Matt Rasmussen. FINGERGUN. Kitchen Press: 2006. $5.
“Suddenly and Suddenly”: All Those Important Moments—
The delicate compression of Rasmussen’s narrative & clear-headed voice in FINGERGUN carefully & discretely amp up the emotional power of these lyrics. Here there are moments considered, juxtaposed, and then held up “against a future/that never arrives.” Rasmussen locates the power of his work
In the moment between
and what doesn’t […]
(“Suddenly, the Poem Is”)
Figuring out how this poetry works is the key to its heart, really, which is deep & complex. The work throughout this sharply designed book demonstrates a range of earnest sentiment presented as a plea. These things happened & are crucial but they just as easily could not have happened & what would have happened in place of that happening would be just as crucial. Each poem is, then, a kind of question: does what I’m feeling make sense to you? Is it ok to feel this way? Is there something else I’m missing?
“Please read this and tell me/how much it moved you” (“Titled”) is both a central question for the speaker & an ultimately unimportant one. It’s as if the sensibility here needs support & an acknowledgement of human-ness. But it is that moment of bare & open address that resonates, that purely hopeful need for connection.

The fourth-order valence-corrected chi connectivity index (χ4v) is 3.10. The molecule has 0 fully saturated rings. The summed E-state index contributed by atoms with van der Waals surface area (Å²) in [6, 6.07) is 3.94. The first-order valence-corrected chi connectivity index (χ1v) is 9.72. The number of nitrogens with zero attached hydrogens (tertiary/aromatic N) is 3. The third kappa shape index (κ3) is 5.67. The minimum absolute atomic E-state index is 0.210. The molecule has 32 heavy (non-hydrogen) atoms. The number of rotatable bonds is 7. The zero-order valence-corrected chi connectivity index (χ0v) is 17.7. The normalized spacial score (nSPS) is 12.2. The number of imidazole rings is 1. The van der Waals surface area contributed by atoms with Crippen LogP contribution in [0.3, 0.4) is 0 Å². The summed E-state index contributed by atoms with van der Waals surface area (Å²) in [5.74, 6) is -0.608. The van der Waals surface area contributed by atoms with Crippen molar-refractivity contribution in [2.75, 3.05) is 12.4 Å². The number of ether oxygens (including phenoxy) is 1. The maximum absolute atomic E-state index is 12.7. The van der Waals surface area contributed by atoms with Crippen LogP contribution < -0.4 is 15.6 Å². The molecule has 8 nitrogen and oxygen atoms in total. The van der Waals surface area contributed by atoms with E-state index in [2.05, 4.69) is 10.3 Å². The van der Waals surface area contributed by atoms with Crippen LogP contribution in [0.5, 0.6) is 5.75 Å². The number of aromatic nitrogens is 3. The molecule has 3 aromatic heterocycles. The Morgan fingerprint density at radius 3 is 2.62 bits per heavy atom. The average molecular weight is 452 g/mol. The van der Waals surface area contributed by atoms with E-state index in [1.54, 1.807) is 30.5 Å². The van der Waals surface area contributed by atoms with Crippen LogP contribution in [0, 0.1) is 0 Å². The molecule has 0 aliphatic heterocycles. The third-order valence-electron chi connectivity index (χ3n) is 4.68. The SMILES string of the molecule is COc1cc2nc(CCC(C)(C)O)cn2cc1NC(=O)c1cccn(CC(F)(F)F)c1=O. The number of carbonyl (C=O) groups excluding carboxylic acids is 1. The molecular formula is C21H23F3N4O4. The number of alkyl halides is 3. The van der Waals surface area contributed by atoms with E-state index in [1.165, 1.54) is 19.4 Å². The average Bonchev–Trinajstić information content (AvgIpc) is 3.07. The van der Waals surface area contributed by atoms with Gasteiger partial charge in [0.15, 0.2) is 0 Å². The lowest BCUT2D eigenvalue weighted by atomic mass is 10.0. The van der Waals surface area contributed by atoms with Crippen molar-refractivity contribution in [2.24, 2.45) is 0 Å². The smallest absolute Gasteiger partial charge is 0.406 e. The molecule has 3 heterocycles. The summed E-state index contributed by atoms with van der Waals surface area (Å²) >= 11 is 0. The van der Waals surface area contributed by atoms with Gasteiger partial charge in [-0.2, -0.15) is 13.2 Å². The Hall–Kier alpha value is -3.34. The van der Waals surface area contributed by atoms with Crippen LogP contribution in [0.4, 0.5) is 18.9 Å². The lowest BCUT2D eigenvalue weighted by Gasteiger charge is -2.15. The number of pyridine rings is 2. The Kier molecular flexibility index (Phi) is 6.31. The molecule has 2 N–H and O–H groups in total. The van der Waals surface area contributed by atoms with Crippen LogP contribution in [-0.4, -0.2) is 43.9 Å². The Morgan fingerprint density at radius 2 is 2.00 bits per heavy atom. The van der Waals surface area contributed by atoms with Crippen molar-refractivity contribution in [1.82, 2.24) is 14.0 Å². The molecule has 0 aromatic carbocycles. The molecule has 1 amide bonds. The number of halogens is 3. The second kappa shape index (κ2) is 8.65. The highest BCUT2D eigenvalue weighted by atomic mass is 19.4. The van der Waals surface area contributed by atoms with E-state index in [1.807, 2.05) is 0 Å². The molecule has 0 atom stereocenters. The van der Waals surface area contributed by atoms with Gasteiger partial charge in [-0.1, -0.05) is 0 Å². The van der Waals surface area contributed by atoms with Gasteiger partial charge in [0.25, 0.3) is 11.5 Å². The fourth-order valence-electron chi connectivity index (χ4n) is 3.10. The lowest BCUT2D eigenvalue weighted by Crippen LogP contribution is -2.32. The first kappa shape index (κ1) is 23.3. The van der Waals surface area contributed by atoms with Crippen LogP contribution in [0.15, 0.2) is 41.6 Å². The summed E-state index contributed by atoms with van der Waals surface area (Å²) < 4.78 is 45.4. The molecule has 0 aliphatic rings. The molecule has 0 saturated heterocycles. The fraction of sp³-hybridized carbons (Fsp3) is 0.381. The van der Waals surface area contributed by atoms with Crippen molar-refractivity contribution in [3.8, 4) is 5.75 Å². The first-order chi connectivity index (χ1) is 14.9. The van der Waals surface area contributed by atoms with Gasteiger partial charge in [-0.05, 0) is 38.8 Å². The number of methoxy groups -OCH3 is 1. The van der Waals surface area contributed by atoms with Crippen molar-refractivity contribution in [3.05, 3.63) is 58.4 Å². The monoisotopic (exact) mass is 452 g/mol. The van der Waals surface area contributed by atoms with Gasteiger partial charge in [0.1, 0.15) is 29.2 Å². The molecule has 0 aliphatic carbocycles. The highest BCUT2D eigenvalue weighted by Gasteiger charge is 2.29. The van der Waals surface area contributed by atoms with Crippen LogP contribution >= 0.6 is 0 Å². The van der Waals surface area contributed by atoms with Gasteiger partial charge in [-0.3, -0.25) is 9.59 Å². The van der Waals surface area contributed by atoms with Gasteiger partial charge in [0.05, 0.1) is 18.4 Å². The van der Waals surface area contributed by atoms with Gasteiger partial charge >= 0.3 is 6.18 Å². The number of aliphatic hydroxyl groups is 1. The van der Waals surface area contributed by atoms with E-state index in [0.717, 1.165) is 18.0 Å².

A poem like “Dream after Suicide” is a good example of the shifting registers in these poems, a kind of scenic estrangement shackled to this plain spoken emotional depth. Here, the speaker deals with the image of his brother “in the refrigerator light/drinking milk that poured/out of his head.” Such a jarring juxtaposition forces the reader to reconcile the quotidian nature of the scene with the shockingly macabre figure of the brother. Except the moment is decidedly not macabre or sensational, or even especially pitiable. It’s all presented in a matter of fact tone, a diction that is equally suited for dealing with the apparition of the brother as it is the weekend sports scores. The main concern here is connection:
I wanted to put my finger
into the hole,
feel the smooth channel
he escaped through[…]
These poems show that the future never arrives because it is always becoming the present, something we can’t consider & prepare for but must live & live through.
--Review by Nate Pritts.